A Series on Building the Sustainable Home in Tucson, Arizona
I was 26 when I went shopping for my first suit. I needed it for the interviews I would go on for a job between the first and second summers of law school. My goal was to look as plain and appropriate as possible. If anybody noticed or remembered my clothes in one of the interviews, it would mean I’d screwed up. It had to be plain but not too plain, not sexy but not dumpy.
I was at Banana Republic—the only place I could think of that would definitely have the basic thing I needed, where I had shopped before, and where the prices weren’t too crazy—and I had hoped that I could take care of the entire thing without any interactions that went beyond the unlocking of a dressing room or the exchange of money for a shopping bag. No such luck.
Probably able to smell my anxiety, a saleswoman approached me where I lurked by the suiting separates, a dark blazer and a plain cream-colored blouse in my hand. “They mix and match,” she said. “Most ladies like to get the pants and the skirt from the same set so you have options. Are you looking for something three-season?” I confessed my situation to her, and she took over.
Back we went to the dressing room, her arms loaded up with options. I started trying on the skirt, the jacket, and the saleswoman went to get me some different blouses to try with it.
She returned with three low-cut blouses, a pair of three-inch heels, and several pairs of earrings. I tried one of the combinations on, and she told me how fabulous it looked, and I went to the three-way mirror and realized that I looked like a Banana Republic ad—not like the fade-into-the-background death penalty lawyer I wanted to look like. She had done the thing she knew how to do, and she’d done it well, but somewhere in the process, my goal had gotten a little distorted.
Matthew and I finally got some detailed information back from the contractor we engaged to help us assess the feasibility of the various design features of the house as we’ve envisioned it. What he proposed, repeatedly and at times, a little aggressively, was that we abandon the CMU/insulation wall structure we’d so carefully designed with the help of the building scientist, and instead build out of insulated concrete forms, or ICFs—a technique this contractor had used before, and which is starting to become a more well-known technique for potentially more sustainable building, especially in climates like this one.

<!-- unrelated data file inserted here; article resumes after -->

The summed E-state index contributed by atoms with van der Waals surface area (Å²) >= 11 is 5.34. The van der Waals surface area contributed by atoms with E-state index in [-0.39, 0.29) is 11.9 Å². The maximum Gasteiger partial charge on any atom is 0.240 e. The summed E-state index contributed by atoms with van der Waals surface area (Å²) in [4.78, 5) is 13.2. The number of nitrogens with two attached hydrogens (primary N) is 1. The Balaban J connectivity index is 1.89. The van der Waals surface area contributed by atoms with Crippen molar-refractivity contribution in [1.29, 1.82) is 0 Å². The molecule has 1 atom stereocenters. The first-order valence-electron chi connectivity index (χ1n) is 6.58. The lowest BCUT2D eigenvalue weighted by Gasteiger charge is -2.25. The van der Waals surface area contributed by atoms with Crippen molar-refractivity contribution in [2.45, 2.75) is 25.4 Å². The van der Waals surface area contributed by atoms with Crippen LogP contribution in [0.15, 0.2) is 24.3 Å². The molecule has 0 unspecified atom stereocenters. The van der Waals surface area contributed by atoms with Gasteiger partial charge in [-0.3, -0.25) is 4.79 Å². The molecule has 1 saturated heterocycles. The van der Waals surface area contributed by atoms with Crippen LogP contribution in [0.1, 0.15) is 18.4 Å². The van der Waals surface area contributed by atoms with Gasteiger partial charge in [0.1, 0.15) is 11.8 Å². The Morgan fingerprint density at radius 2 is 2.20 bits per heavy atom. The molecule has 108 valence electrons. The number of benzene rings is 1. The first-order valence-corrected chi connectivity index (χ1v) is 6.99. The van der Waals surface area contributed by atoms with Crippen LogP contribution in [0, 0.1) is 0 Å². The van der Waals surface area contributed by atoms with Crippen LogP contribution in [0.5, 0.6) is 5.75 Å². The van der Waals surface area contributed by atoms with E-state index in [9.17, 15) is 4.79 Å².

ICFs are great—but they’re not at all what we are trying to accomplish. Part of the goal here was to get the insulation and thermal mass far more significant than what can be achieved with other techniques, including ICFs. It’s not just that I want a greener-than-normal house, with an unusual wall structure. It’s that I want it to be as close to optimal as we can make it, using everything we know. The builder had proposed a version of our plan that was in the same general category, but was a bad misunderstanding of what the real goal was.
The useful part about these experiences has been solidifying the boundaries of my goal. Sometimes it is by being forced to convince another of what you don’t want that you come to true clarity about what you do.
I didn’t have to convince that saleswoman. I bought the pants and jacket I needed, and went elsewhere looking for a top that was feminine and age-appropriate and also modest and professional. And I don’t have to convince this particular builder that I want to build the house he knows how to build. But I do have to stick to my guns. Luckily, I don’t think I could convince Matthew to change the plan at that level even if I wanted to—so off we go, into the phase we’ll call value engineering, where our task is to keep what really matters.
Photo of painted wall courtesy Pixabay.